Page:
1. Spotting the signs: Improving resolution of systems used to image human tissue could help early identification of life-threatening diseases

    Spotting the signs: Improving resolution of systems used to image human tissue could help early identification of life-threatening diseases
    Researchers at the National Physical Laboratory (NPL) have developed a new means to ensure that a screening technique using Optical Coherence Tomography (OCT) systems can be relied upon by clinicians so that they can accurately spot early signs of cancer. OCT is an increasingly popular method for looking beneath the surface of certain materials, notably human tissue. Although it can only be used to image tissue at depths of a few millimetres, it can produce higher-resolution images than either MRI or ultrasound, making it suitable for detecting changes in tissue structure that can indicate the early stages of cancer.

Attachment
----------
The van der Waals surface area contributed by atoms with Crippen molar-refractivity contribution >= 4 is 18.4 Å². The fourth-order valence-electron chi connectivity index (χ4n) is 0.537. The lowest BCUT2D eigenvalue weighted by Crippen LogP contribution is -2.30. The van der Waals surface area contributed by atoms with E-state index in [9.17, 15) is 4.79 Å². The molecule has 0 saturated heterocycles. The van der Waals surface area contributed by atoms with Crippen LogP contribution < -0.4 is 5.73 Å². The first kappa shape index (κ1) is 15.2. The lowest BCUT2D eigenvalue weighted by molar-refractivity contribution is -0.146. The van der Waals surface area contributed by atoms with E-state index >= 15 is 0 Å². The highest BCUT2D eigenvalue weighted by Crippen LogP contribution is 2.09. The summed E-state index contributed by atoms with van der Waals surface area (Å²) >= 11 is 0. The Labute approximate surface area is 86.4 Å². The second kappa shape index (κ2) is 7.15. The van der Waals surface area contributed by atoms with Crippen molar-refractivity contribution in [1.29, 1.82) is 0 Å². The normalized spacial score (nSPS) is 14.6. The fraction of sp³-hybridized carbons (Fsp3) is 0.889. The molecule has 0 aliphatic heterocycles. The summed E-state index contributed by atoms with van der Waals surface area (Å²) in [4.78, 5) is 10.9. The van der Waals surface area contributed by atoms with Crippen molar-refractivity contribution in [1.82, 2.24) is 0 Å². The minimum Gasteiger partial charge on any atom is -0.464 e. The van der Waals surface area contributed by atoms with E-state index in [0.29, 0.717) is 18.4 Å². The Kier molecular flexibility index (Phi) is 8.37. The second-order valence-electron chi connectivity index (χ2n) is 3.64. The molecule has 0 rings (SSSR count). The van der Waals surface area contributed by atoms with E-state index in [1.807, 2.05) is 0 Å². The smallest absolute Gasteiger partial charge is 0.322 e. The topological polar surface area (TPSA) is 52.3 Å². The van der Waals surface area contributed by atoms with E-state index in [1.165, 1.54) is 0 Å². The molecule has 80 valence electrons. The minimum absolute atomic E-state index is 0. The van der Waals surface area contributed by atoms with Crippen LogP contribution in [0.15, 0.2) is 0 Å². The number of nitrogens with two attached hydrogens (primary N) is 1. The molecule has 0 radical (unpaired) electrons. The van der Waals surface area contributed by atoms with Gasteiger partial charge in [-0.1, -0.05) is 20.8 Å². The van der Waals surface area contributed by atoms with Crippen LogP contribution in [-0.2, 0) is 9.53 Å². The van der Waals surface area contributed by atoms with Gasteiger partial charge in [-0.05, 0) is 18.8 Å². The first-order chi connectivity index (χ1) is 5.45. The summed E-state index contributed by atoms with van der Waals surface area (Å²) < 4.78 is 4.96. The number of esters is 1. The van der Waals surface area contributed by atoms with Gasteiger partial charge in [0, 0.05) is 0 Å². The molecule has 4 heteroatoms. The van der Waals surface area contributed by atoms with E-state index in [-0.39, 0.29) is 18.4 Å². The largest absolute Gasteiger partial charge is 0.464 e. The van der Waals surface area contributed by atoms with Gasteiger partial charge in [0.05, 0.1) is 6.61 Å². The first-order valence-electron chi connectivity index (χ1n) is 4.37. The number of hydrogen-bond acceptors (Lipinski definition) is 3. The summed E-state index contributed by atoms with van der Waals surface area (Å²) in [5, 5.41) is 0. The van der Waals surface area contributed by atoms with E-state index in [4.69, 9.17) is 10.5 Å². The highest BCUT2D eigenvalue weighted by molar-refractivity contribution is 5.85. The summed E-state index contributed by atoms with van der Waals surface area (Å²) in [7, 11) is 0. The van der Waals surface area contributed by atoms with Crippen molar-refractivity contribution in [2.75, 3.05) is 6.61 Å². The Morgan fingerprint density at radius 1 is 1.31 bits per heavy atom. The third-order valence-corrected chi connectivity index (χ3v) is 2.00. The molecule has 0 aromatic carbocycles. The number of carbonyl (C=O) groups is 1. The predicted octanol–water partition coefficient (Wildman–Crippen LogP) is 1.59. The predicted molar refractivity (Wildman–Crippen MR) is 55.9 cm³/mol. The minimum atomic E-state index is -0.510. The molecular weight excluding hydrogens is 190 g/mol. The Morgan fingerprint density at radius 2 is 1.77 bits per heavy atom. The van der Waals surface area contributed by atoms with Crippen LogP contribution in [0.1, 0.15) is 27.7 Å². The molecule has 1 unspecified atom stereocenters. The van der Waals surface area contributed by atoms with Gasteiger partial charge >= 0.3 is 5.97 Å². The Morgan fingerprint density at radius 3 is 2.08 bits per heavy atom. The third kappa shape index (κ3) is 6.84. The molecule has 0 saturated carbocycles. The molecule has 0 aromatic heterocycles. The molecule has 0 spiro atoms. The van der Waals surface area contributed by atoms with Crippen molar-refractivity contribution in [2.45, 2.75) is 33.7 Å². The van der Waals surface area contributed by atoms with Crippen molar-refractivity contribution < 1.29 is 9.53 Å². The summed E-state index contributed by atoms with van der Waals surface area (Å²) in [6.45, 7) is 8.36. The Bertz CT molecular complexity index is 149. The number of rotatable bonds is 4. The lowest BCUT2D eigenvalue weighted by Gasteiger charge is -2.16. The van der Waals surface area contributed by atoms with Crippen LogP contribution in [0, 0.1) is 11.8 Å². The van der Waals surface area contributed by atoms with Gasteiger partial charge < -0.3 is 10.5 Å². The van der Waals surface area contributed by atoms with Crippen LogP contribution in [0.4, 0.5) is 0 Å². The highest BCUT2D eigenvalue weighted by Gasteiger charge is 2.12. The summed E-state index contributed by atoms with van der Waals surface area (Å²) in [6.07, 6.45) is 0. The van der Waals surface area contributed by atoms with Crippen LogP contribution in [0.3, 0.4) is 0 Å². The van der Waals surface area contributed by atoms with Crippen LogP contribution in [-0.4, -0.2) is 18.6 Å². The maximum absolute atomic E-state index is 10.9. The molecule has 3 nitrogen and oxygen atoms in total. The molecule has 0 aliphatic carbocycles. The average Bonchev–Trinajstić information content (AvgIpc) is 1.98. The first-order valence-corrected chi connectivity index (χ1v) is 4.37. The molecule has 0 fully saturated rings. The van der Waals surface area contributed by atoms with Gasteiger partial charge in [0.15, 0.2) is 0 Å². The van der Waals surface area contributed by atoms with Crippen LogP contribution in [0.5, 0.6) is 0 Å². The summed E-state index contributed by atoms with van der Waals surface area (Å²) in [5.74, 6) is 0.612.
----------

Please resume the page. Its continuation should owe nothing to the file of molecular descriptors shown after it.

Read Full Article

    Login to comment.

  1. Categories

    1. Applications:

      Art, Cardiology, Dentistry, Dermatology, Developmental Biology, Gastroenterology, Gynecology, Microscopy, NDE/NDT, Neurology, Oncology, Ophthalmology, Other Non-Medical, Otolaryngology, Pulmonology, Urology
    2. Business News:

      Acquisition, Clinical Trials, Funding, Other Business News, Partnership, Patents
    3. Technology:

      Broadband Sources, Probes, Tunable Sources
    4. Miscellaneous:

      Jobs & Studentships, Student Theses, Textbooks
  2. Quotes

    1. NPL's phantoms and analysis have enabled us to validate our performance claims beyond doubt. We expect this validation to give OCT technology the backing it needs to become standard in hospitals around the world and thereby make an important leap in the battle against cancer.
    2. We anticipate that eventually such phantoms will be shipped with OCT systems when they are used clinically, together with a set of guidelines highlighting how they are to be used.
    3. By removing the point-spread function from the data, we have actually seen an improvement of several microns in resolution of an OCT instrument, which is very exciting. We have demonstrated that you can now resolve two points that previously couldn't be resolved.
  3. Topics Mentioned

  4. Authors